Last night as I laid my head to the pillow, a red notification popped up on my phone. ‘Breaking News: Shootings and explosions in Paris’, it announced. The disaster had just happened, mere minutes earlier. There was very little information, just a handful of facts and speculations. I closed my eyes with a sigh and a prayer.
Earlier that evening at home we had sat around a live stream from Wembley Stadium of Prime Minister Narendra Modi’s dazzling welcome reception to the UK. There was a sparkling stream of dancers, a full symphonic orchestra, giant rangolis in national colours, and much general hoo-haa. Modi spoke from the podium on India’s bright future, painting a vision of a country energised by solar power and high speed trains.
Meanwhile in the press, hundreds, including a long list of British Asian intellectuals, called attention to the apparent breaches of human rights that have been carried out on Modi’s watch. One went so far as to say that India is now being ruled by a ‘Hindu Taliban’. Others accused Modi’s travels of being merely motivated by the potential of foreign investment, ‘rupee bonds’ and good publicity.
In the midst of these two isolated events – one a £2m spectacle of money and patriotic pride, the other a spectacle of violence and devastation, approximately 900m Hindus around the world have been celebrating the festival of Diwali. Popularly dubbed the ‘Festival of Lights’, it traditionally commemorates several sacred events, one of which is the triumphant return home of Lord Rama, having defeated the demonic King Ravana in battle. Therefore the popular statements get trotted out – ‘light in darkness; good over evil etc’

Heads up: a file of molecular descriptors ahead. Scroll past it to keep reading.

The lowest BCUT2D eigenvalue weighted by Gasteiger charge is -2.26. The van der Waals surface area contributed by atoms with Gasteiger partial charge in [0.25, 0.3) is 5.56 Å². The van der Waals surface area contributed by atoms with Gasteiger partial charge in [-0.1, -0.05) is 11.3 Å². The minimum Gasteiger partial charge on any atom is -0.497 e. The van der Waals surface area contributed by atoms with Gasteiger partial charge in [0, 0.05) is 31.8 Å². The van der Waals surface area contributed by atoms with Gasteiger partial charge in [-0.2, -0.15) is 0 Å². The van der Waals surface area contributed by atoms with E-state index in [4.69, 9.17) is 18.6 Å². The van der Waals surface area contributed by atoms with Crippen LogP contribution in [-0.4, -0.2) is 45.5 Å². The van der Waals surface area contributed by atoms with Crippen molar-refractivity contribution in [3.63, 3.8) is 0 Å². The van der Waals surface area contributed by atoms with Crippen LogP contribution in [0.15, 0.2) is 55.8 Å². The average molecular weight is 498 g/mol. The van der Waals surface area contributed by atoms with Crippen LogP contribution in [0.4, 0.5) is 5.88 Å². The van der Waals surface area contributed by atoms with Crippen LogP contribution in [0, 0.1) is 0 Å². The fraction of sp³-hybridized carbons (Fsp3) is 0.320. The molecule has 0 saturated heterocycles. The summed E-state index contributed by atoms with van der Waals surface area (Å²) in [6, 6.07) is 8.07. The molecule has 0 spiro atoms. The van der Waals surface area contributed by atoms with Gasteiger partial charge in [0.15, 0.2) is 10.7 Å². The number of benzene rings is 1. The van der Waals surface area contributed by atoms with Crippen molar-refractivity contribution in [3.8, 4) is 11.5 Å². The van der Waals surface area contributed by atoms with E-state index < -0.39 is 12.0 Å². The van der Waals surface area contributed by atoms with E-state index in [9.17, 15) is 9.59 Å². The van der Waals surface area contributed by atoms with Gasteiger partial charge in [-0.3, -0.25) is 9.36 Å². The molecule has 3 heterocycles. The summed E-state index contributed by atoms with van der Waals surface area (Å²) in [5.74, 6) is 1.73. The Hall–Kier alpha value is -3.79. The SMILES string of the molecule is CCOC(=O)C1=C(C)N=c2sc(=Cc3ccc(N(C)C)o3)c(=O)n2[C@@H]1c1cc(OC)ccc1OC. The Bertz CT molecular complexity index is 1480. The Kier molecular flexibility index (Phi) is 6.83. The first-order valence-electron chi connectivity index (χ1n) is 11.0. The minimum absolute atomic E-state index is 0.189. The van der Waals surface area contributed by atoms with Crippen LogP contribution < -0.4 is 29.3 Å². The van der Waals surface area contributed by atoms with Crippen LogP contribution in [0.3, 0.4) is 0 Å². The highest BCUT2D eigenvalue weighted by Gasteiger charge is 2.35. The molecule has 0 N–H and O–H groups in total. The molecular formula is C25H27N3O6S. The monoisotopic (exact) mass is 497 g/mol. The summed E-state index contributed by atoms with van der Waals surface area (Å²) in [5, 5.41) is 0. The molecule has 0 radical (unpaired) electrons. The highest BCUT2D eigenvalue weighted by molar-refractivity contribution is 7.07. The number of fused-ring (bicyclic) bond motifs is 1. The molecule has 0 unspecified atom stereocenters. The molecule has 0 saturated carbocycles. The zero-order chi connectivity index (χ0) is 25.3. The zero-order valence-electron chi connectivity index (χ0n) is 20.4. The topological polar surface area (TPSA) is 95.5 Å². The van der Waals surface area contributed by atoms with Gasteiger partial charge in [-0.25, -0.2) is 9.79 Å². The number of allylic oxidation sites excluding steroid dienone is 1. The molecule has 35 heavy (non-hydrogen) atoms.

It’s a lovely sentiment, but sometimes feels no more than an excuse for fireworks, samosas and a good old party. As I got the news about Paris – just one of many atrocious things happening right now in the world – it felt more like darkness is only just beginning to show its’ full manifestation.
Now I have no great head for politics; nor a great depth of spiritual understanding, but it feels like there are an awful lot of question marks in the air. Why is terrorism becoming the fear of our modern times? How can the crimes against humanity that have embedded such hate in the hearts of many, be unwound, or forgiven? Is religion to blame for all of societies’ ills? Where did it all begin, and will there ever be a brighter future?
The situation of the world, the depth of misbehaviour and corruption is difficult to comprehend – almost like sitting right up close to a movie screen – trying to look at it all at once just makes your head hurt. For most of us it’s easier to pretend it’s not happening, until it touches our life in a personal way.
In these times it is difficult to say who is right. Like the children’s book – ‘Which came first, the chicken or the egg?’, pointing a finger at one event only forces you to acknowledge that it was a preceding one that caused it. If you have a clogged drain, disgusting as it may be, you need to go to the source of the problem and deal with it, other wise no amount of ‘Mr Muscle’ is going to stave off the rising water for very long.
So yes, we celebrate the Festival of Lights, but I can’t help but feel that the light needed in our times is not from a handful of hot sparklers, nor freshly installed solar powered lights. An inner light is required to illuminate each person’s vision; to enable us to view all with respect and humanity; to value the opportunity to love and serve rather than exploit.
Otherwise what hope is there for Modi’s vision of a ‘clean India’, or any other large scale solution? As long as the root cause is left unaddressed, the devastation will rage on.